The travel industry is beginning to recover post pandemic, but it’s taking on an entirely new shape. Read on for the last in our four-part series on changing traveler demand and how to be ready for what’s next.
Days are getting longer, weather is getting warmer, and spring is in the air — and, with it, thoughts of spring travel. After Omicron bungled many a holiday plan, travelers are now cautiously optimistic as COVID-19 rates continue to decline.
U.S. COVID hospitalizations have fallen more than 80% from their January peak, and travel searches are on the rise globally. Searches for “international travel” have increased 300% year-over-year, and “spring break” searches have doubled. Meanwhile, 40% of Americans are planning to travel over the next four months, and 93% will take at least one leisure trip over the next 12 months — the highest percentage since the start of the pandemic.
The world has turned its attention to the grave situation in Ukraine, adding an element of uncertainty around what’s to come. But pent-up demand is fueling a desire to travel, and in the U.S., it’s being driven by seasonal moments like spring break and Memorial Day.
In our latest Travel On Air episode (access code TOA6PCW), we shared some insights about rebounding seasonal demand. Let’s take a look at what’s driving travel this spring and how marketers can make the most of the resurgence.
1. Travelers are wide open
While loyalty once reigned supreme, more than a third of today’s travelers show a willingness to try new brands. That means marketers have a unique opportunity to win undecided customers. Delivering value can help convert travelers who are still on the fence about their flights, hotels, and experiences.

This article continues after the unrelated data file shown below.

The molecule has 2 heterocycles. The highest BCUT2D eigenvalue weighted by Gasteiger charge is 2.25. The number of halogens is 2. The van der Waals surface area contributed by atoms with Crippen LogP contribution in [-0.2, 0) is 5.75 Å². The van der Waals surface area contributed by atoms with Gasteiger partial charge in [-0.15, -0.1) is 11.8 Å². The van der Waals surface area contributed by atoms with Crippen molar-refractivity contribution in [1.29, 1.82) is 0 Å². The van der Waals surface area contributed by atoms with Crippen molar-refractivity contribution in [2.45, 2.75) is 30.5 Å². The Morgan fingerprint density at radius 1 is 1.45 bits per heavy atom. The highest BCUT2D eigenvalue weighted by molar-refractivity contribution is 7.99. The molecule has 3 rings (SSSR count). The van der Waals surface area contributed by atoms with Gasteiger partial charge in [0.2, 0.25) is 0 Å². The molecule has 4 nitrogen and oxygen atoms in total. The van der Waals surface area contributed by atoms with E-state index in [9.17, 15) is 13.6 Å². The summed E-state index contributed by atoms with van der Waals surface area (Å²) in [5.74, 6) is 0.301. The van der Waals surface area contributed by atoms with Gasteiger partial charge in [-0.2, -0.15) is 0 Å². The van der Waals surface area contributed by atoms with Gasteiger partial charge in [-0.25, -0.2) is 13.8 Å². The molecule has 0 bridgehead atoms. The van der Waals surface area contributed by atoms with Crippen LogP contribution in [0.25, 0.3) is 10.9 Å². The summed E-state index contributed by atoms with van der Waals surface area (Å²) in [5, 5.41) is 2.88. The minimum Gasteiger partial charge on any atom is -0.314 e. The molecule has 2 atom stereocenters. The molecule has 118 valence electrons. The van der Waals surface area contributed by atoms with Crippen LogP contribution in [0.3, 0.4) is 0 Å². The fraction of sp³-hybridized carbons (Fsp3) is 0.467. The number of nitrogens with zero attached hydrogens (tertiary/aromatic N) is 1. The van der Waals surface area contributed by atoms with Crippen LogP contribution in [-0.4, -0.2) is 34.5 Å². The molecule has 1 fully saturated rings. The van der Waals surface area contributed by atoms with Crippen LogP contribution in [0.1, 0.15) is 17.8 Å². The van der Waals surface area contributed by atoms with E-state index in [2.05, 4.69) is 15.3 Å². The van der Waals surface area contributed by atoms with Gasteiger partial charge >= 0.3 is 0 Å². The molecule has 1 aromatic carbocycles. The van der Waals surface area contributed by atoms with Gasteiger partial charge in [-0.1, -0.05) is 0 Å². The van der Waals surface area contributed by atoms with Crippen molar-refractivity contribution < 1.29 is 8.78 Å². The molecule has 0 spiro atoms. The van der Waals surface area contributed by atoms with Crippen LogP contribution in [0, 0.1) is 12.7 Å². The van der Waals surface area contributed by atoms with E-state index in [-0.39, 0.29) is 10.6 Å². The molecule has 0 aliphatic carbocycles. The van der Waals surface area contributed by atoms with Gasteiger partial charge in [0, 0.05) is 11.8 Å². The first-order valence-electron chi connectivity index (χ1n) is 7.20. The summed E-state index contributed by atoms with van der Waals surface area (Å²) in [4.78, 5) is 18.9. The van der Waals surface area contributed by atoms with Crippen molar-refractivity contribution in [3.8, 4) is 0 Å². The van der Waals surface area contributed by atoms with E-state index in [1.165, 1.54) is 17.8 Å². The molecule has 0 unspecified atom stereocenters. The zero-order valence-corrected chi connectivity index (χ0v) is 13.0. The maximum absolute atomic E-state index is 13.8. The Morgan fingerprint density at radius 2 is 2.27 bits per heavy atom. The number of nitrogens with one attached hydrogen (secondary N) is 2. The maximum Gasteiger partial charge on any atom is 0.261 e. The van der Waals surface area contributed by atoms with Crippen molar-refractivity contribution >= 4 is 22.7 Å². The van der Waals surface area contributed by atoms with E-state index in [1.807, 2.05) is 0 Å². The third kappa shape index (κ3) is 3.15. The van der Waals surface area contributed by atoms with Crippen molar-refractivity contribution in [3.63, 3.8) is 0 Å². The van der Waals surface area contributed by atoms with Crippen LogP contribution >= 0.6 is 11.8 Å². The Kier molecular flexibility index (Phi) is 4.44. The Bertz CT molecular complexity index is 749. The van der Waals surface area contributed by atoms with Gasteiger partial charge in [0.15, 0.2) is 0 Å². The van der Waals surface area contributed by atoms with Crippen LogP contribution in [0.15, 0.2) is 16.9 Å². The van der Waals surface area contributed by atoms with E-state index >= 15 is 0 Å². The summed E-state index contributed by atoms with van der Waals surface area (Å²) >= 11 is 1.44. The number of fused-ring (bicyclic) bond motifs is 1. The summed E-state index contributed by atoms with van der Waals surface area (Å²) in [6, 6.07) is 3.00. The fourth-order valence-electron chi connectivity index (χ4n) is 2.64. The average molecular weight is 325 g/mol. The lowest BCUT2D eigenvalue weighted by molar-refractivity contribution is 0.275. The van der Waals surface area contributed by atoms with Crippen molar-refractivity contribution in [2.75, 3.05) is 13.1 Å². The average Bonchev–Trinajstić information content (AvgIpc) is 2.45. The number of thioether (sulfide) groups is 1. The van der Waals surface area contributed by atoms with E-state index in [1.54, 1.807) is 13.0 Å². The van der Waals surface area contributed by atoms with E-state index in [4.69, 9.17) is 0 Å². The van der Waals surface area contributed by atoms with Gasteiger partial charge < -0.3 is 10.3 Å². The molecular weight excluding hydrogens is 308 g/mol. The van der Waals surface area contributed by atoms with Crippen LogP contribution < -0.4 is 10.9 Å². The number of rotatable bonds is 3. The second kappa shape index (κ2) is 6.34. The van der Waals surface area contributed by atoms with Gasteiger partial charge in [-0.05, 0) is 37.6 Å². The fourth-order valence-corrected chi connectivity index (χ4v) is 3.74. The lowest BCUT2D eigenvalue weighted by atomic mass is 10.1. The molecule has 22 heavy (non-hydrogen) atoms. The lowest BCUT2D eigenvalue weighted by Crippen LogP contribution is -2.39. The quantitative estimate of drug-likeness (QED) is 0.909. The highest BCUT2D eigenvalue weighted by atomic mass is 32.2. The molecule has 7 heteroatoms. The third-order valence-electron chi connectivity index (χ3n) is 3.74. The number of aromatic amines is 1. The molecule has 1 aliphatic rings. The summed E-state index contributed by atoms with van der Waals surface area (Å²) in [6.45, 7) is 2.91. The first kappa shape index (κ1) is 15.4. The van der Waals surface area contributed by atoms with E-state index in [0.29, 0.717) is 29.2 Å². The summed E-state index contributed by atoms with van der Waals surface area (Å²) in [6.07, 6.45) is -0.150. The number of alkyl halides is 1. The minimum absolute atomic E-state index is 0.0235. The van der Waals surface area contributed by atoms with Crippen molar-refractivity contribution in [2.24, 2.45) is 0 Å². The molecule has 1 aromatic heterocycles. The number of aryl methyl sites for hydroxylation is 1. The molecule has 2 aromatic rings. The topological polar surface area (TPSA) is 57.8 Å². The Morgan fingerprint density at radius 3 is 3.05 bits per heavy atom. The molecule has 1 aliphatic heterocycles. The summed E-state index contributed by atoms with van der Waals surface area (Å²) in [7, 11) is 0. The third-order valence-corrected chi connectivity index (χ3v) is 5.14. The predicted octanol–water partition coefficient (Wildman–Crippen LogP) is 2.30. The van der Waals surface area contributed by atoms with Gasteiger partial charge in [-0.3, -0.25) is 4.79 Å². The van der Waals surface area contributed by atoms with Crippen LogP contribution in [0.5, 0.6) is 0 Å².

And the time to reach them is now: 61% of those traveling within the next four months will begin their research a month or more in advance. With 50% planning trips for spring break and 41% for Memorial Day Weekend, these major travel moments are fast approaching, and brand-agnostic travelers are waiting to hear from marketers.
2.Viewers want an escape
At the beginning of the pandemic, safety and flexibility were everything. Now, they’re simply a given, according to an analysis by Google’s Creative Works team. With customers feeling confident that brands will deliver on the proper protocols, marketers can pivot to focus on something far more enjoyable — the escape.
“Travel has understandably played it safe over the last two years,” says Creative Works global business lead, Jeff Miner, “but… there’s a bigger, more expansive story out there for those willing to break from the status quo.”
To take the escape route, brands should create video and audio that fully immerses viewers, whether through a nostalgic song, the sound of crashing waves, or dynamic visuals that feature a stunning destination. Long-form ads are performing particularly well right now on T.V. and mobile since they lean into this immersive experience and take viewers along on a journey.
That’s not to say that marketers shouldn’t mention flexible booking or contactless check-in, but they no longer need to lead with them. This gives marketers the opportunity to include branding elements once again (opening with a prominent logo, for instance), something that has been missing almost entirely since the start of the pandemic.
3. Travel is more meaningful